This post is part of an ongoing series about art and beer.Â
Over the weekend, I met artist and brewer Christopher Tourre at his house as he and Lance Curran, his partner in Arcade Brewery, brewed a five and a half gallon batch of beer they call Oatmilk Stout. Tourre brews on his kitchen stove in big gleaming steel pots. At the same time that he showed me a page of obscure calculations made in composition notebook, the mash assembled by those same calculations steeped in a rough plastic cooler of the kind you normally bring iced and bottled beer to the beach in. A hardware store spigot juts out its front for easy drainage. Chris tells me that some home brewers get extremely scientific in their process, invoking hyper accurate measurements and fine-tuned equipment to get as close as possible to target flavor components like International Bitterness Units (IBUs). But even a highly trained human tongue can only pick out a range of a few IBUs. Add in layers of complexity like sweet flavors from the beer’s malt or extracts added to it and the exact measurement becomes even harder to guess at without equipment.
For Tourre and Curran, this kind of ambiguity is an asset to be celebrated both in their beer and in the engagements they’re looking to build around it. The imperfect process and intuitive understanding a brewer have are just two things that make brewing an artful craft. While Arcade is certainly intended to function as a business, lessons that come from participatory art and event-making are also primary concerns. Last year, in a month-long residency at Spoke, Tourre invited the public to both sample his own beer and to share in the creation of original brews. He connected with foragers and garderners around Chicago to make small batches of beer and soda using ingredients they found or grew. He also gave free home-brewing workshops. At the end of the month, he hosted a tasting of all the different beverages crafted with his co-creators present to share the stories behind each drink.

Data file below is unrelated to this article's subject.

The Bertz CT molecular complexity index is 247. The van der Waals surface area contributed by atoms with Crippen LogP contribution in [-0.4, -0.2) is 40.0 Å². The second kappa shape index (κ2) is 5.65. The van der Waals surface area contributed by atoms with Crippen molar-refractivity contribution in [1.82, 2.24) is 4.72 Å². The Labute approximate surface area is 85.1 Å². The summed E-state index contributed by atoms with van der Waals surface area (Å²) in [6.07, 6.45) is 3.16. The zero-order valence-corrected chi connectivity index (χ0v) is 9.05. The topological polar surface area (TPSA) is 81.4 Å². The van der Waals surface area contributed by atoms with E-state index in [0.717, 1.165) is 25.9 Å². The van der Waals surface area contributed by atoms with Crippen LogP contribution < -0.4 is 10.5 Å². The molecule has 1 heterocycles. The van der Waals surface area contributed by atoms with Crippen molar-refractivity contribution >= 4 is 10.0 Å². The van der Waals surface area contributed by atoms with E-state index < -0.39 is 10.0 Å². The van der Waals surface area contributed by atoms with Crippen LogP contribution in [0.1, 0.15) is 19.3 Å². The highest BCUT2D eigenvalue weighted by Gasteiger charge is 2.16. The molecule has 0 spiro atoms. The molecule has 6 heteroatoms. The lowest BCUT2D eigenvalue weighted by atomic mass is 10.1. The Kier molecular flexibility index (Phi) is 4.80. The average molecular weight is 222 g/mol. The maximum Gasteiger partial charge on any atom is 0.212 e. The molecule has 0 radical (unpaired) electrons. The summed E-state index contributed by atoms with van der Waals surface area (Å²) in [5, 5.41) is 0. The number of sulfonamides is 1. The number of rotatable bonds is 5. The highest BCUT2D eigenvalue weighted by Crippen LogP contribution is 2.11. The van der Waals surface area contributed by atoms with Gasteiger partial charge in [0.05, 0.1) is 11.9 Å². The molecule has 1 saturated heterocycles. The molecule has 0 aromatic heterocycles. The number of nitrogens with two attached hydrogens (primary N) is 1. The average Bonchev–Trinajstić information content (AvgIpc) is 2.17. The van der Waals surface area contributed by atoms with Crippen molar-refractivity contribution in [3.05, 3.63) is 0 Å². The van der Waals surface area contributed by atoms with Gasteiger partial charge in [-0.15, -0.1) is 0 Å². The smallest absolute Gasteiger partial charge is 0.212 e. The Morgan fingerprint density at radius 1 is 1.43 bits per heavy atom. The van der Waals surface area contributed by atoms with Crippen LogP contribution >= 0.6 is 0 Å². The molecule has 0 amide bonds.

Although the Public Brewery at Spoke was firmly planted in the realm of art, it also helped Tourre and Curran’s business prospects. The residency got them in touch with New Chicago Beer Company, opening soon at The Plantâ€”an indoor vertical farm in the Back of the Yards. Arcade will be renting New Chicago’s equipment between cycles to brew their first commercial batches. But public events are not intended to shrewdly forward a brand and network. Tourre and Curran think of interfacing with the public as more than market research. As they shift from an art project to a business, they’re aware of certain values they want to hold onto. “Sometimes it’s easier as an artist to create a convivial spirit and atmosphere.” Tourre says, “How do you stay sincere when it becomes a business? How do you take something that I would do as an art project and convert that over to a money making endeavor? How do you keep the same spirit, legitimacy, and authenticity? That’s part of the challenge for us.”
Because the beer isn’t in the bottle yet, sincerity and collaboration with the public are mostly guiding principles at the moment. But Arcade does have a few plans for keeping audiences substantially involved in what they do. Public Brew sessions will work much like the residency at Spoke did: people can attend causal brewing sessions where Tourre answers questions and explains every step of the process. While Arcade will have certain beers available year-round, their seasonals will be decided by a process of public consensus. People will be able to submit, discuss, and vote on recipes to create seasonal brews they’ll share credit on.